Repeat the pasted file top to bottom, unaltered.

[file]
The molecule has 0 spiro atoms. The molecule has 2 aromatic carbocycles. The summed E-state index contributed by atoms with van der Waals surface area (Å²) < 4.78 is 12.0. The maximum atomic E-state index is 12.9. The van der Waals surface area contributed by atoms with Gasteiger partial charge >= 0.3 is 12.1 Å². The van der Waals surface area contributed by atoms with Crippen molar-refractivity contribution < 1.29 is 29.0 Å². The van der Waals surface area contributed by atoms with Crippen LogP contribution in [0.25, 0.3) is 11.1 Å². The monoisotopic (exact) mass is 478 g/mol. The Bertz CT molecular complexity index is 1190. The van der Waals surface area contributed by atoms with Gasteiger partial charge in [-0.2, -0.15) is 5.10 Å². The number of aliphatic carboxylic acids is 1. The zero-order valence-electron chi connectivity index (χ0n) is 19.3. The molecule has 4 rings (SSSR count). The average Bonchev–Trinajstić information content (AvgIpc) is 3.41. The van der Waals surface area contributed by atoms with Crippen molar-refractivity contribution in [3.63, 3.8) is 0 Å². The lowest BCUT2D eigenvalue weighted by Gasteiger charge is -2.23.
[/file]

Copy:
The molecule has 0 spiro atoms. The molecule has 2 aromatic carbocycles. The summed E-state index contributed by atoms with van der Waals surface area (Å²) < 4.78 is 12.0. The maximum atomic E-state index is 12.9. The van der Waals surface area contributed by atoms with Gasteiger partial charge >= 0.3 is 12.1 Å². The van der Waals surface area contributed by atoms with Crippen molar-refractivity contribution < 1.29 is 29.0 Å². The van der Waals surface area contributed by atoms with Crippen LogP contribution in [0.25, 0.3) is 11.1 Å². The monoisotopic (exact) mass is 478 g/mol. The Bertz CT molecular complexity index is 1190. The van der Waals surface area contributed by atoms with Gasteiger partial charge in [-0.2, -0.15) is 5.10 Å². The number of aliphatic carboxylic acids is 1. The zero-order valence-electron chi connectivity index (χ0n) is 19.3. The molecule has 4 rings (SSSR count). The average Bonchev–Trinajstić information content (AvgIpc) is 3.41. The van der Waals surface area contributed by atoms with Crippen molar-refractivity contribution in [3.63, 3.8) is 0 Å². The lowest BCUT2D eigenvalue weighted by Gasteiger charge is -2.23.